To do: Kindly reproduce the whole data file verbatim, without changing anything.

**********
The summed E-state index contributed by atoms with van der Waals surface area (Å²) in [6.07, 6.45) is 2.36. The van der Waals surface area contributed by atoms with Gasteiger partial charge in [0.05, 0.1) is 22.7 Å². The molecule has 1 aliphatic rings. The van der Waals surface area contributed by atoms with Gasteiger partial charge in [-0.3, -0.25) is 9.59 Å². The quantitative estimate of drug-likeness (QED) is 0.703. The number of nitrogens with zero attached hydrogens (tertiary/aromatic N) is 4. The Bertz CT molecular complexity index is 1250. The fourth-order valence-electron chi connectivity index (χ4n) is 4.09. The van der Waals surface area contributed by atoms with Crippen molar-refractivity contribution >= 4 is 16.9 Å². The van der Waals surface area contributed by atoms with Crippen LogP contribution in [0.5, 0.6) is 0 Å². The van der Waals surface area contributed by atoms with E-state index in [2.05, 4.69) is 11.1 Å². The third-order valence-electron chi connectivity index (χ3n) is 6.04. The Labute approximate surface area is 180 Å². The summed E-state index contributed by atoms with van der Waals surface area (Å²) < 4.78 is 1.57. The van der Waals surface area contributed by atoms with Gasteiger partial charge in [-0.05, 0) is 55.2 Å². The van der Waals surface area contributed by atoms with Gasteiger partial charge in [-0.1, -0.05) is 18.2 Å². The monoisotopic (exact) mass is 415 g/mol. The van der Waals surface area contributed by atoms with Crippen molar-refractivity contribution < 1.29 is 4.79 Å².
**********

The summed E-state index contributed by atoms with van der Waals surface area (Å²) in [6.07, 6.45) is 2.36. The van der Waals surface area contributed by atoms with Gasteiger partial charge in [0.05, 0.1) is 22.7 Å². The molecule has 1 aliphatic rings. The van der Waals surface area contributed by atoms with Gasteiger partial charge in [-0.3, -0.25) is 9.59 Å². The quantitative estimate of drug-likeness (QED) is 0.703. The number of nitrogens with zero attached hydrogens (tertiary/aromatic N) is 4. The Bertz CT molecular complexity index is 1250. The fourth-order valence-electron chi connectivity index (χ4n) is 4.09. The van der Waals surface area contributed by atoms with Crippen molar-refractivity contribution >= 4 is 16.9 Å². The van der Waals surface area contributed by atoms with Crippen LogP contribution in [0.5, 0.6) is 0 Å². The van der Waals surface area contributed by atoms with E-state index in [2.05, 4.69) is 11.1 Å². The third-order valence-electron chi connectivity index (χ3n) is 6.04. The Labute approximate surface area is 180 Å². The summed E-state index contributed by atoms with van der Waals surface area (Å²) < 4.78 is 1.57. The van der Waals surface area contributed by atoms with Gasteiger partial charge in [-0.05, 0) is 55.2 Å². The van der Waals surface area contributed by atoms with Gasteiger partial charge in [-0.1, -0.05) is 18.2 Å². The monoisotopic (exact) mass is 415 g/mol. The van der Waals surface area contributed by atoms with Crippen molar-refractivity contribution < 1.29 is 4.79 Å².